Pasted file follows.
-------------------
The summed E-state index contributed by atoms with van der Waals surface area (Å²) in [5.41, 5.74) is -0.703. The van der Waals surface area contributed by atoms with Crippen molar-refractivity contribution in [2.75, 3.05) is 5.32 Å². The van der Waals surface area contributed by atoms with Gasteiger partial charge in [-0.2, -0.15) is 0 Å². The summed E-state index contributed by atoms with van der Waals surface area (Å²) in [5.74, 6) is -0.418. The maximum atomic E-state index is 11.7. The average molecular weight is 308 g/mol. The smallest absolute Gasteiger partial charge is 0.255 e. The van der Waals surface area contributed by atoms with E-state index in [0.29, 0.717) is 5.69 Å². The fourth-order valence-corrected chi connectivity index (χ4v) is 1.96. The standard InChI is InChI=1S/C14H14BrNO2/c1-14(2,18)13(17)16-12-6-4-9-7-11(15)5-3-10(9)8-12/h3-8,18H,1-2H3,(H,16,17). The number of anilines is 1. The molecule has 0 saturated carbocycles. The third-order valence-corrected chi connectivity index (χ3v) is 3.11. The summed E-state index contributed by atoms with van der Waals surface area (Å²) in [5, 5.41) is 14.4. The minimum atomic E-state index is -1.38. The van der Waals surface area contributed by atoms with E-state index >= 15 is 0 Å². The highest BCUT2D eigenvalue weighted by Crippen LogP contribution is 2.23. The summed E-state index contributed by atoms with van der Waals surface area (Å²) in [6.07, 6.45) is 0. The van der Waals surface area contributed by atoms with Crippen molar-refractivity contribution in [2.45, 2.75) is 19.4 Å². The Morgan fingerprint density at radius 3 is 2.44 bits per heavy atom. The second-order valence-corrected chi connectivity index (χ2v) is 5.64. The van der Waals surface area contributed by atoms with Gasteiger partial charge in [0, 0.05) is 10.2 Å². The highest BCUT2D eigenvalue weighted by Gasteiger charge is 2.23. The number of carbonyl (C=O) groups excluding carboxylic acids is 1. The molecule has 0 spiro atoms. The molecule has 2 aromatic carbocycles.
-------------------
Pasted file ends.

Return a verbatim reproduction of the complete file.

The summed E-state index contributed by atoms with van der Waals surface area (Å²) in [5.41, 5.74) is -0.703. The van der Waals surface area contributed by atoms with Crippen molar-refractivity contribution in [2.75, 3.05) is 5.32 Å². The van der Waals surface area contributed by atoms with Gasteiger partial charge in [-0.2, -0.15) is 0 Å². The summed E-state index contributed by atoms with van der Waals surface area (Å²) in [5.74, 6) is -0.418. The maximum atomic E-state index is 11.7. The average molecular weight is 308 g/mol. The smallest absolute Gasteiger partial charge is 0.255 e. The van der Waals surface area contributed by atoms with E-state index in [0.29, 0.717) is 5.69 Å². The fourth-order valence-corrected chi connectivity index (χ4v) is 1.96. The standard InChI is InChI=1S/C14H14BrNO2/c1-14(2,18)13(17)16-12-6-4-9-7-11(15)5-3-10(9)8-12/h3-8,18H,1-2H3,(H,16,17). The number of anilines is 1. The molecule has 0 saturated carbocycles. The third-order valence-corrected chi connectivity index (χ3v) is 3.11. The summed E-state index contributed by atoms with van der Waals surface area (Å²) in [5, 5.41) is 14.4. The minimum atomic E-state index is -1.38. The van der Waals surface area contributed by atoms with E-state index >= 15 is 0 Å². The highest BCUT2D eigenvalue weighted by Crippen LogP contribution is 2.23. The summed E-state index contributed by atoms with van der Waals surface area (Å²) in [6.07, 6.45) is 0. The van der Waals surface area contributed by atoms with Crippen molar-refractivity contribution in [2.45, 2.75) is 19.4 Å². The Morgan fingerprint density at radius 3 is 2.44 bits per heavy atom. The second-order valence-corrected chi connectivity index (χ2v) is 5.64. The van der Waals surface area contributed by atoms with Gasteiger partial charge in [0, 0.05) is 10.2 Å². The highest BCUT2D eigenvalue weighted by Gasteiger charge is 2.23. The number of carbonyl (C=O) groups excluding carboxylic acids is 1. The molecule has 0 spiro atoms. The molecule has 2 aromatic carbocycles.